Tuesday, 6 May 2014

The Only Good Pharisee.....?

It was an acquaintance who drew my attention to something I'd forgotten about lately. An assumption that the Pharisees were all bad. He didn't make that assumption, I hasten to add. No. He was remarking that Francis Spufford's otherwise good-fun book, Unapologetic, makes that mistake. Although to be fair to Francis Spufford, he's really trying to annoy/appeal to atheists, I think. Or inspire a new approach to (un) apologetics.  Pharisees aren't really his main target.

And it's a funny thing, with all the wild ideas about John the Baptist being an Essene and Jesus being a Buddhist alien and all the rest of it - but the plain, obvious fact that Jesus was likely a Pharisee only really gets picked up by the really annoyingly serious and therefore quite boring scholars.

I mean - you notice the difference in the Gospels, in the arguments between Jesus and the Pharisees, and with the Saducees. With the Saducees, it's all about resurrection versus eternal annihilation after death. And worth noting, for all the claims that people believe in God because of they're scared of death, that you couldn't lay the claim against the Saducees. Oh no; the satirists of their day, were the Saducees, with their " One Bride for Seven Brothers" conundrum. And they emphatically didn't have an afterlife in their scheme.

But when Jesus talks to the Pharisees, there's so much more grounds for debate. Their assumptions are all there - that righteousness is a thing to achieve one way or another, that giving to the poor is good, that there will be a Resurrection where the quick and slightly more sluggish (because they've just got up - wow, is that the time?) will be judged. Jesus is, fundamentally, one of their own.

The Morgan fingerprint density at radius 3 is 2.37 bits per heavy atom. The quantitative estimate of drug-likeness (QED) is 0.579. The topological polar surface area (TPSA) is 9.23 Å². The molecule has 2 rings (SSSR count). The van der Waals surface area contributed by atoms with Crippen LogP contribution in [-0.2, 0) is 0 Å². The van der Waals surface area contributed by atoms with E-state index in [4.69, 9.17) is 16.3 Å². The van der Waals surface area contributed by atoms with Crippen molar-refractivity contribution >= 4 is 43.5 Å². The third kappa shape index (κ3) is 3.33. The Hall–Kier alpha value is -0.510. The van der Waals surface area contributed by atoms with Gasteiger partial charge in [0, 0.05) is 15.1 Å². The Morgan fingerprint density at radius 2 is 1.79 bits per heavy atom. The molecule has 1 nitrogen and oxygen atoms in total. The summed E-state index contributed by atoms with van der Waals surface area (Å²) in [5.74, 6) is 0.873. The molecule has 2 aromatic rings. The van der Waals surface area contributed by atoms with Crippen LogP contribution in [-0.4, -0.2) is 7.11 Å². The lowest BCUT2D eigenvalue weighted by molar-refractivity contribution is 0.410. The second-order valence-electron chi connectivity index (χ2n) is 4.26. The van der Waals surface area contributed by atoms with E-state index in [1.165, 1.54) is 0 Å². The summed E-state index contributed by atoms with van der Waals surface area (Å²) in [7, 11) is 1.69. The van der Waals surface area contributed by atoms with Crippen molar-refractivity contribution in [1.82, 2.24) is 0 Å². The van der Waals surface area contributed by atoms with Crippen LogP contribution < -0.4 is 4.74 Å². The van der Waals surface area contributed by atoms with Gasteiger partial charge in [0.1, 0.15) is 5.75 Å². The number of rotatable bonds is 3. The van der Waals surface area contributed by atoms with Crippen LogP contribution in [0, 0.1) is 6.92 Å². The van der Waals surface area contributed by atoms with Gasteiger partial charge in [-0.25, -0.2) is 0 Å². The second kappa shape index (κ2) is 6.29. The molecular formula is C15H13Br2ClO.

And were the Pharisees, by and large, so bad? They loved and wanted to serve God. They read and loved the Scripture. They wanted to do their best - and their arguments with Our Lord weren't about justification by faith vs works. Jesus hardly seems to have been an Antinomian (somebody who rejects the Law.  Somebody who loathes diminutive supernatural miners is an Anti-Gnomian). It was about the right interpretation of that Law.

And if they loved the Law, they were living up to Psalm 119. And they'd certainly have read it. More than most modern western Christians, probably.  So were they so bad?

So I'm not saying Jesus didn't argue with "The Pharisees". But I reckon that he didn't argue with all of them. And if the early Church chose, in the Gospels, to remember that he did argue with many - and made sure we knew about it - maybe they were picking this out to make the points to themselves.

"This is where we came from. This is another search for righteousness, deeply like ours. We might hanker after it - it's simple, black-and-white, pre-canned. And, frankly, it's safer. But it's not what we, with our conviction of a risen God, can go back to.

And our lives are messy, in our new world. We've got to work out which rules to keep, and which to ditch or modidy. But we've got to run with it.  We're not going back."


  1. Having read the book 'a year of living Biblically', I secretly started to admire the Pharisees. Here seemed to be a determined attempt to live out every part of life in submission to God, every waking moment, everything you eat, wear, say, and do. Wholehearted discipleship.

  2. Don't forget some Pharisees follow Jesus, others eat with him. The "friend come higher" story takes on a whole new meaning if Jesus the Pharisee was the honored guest among other Pharisees.- he would thus have been making fun of himself after taking the place of honor. No doubt there would have been laughter all around. And so much of what Jesus says is in the tradition of Rabbi Hillel, as are the Pharisees.

  3. I recommend Rabbi Harvey Falk's book Jesus the Pharisee for a development of this theme.

    Also makes a good deal of sense out of John 1:24-30.


Drop a thoughtful pebble in the comments bowl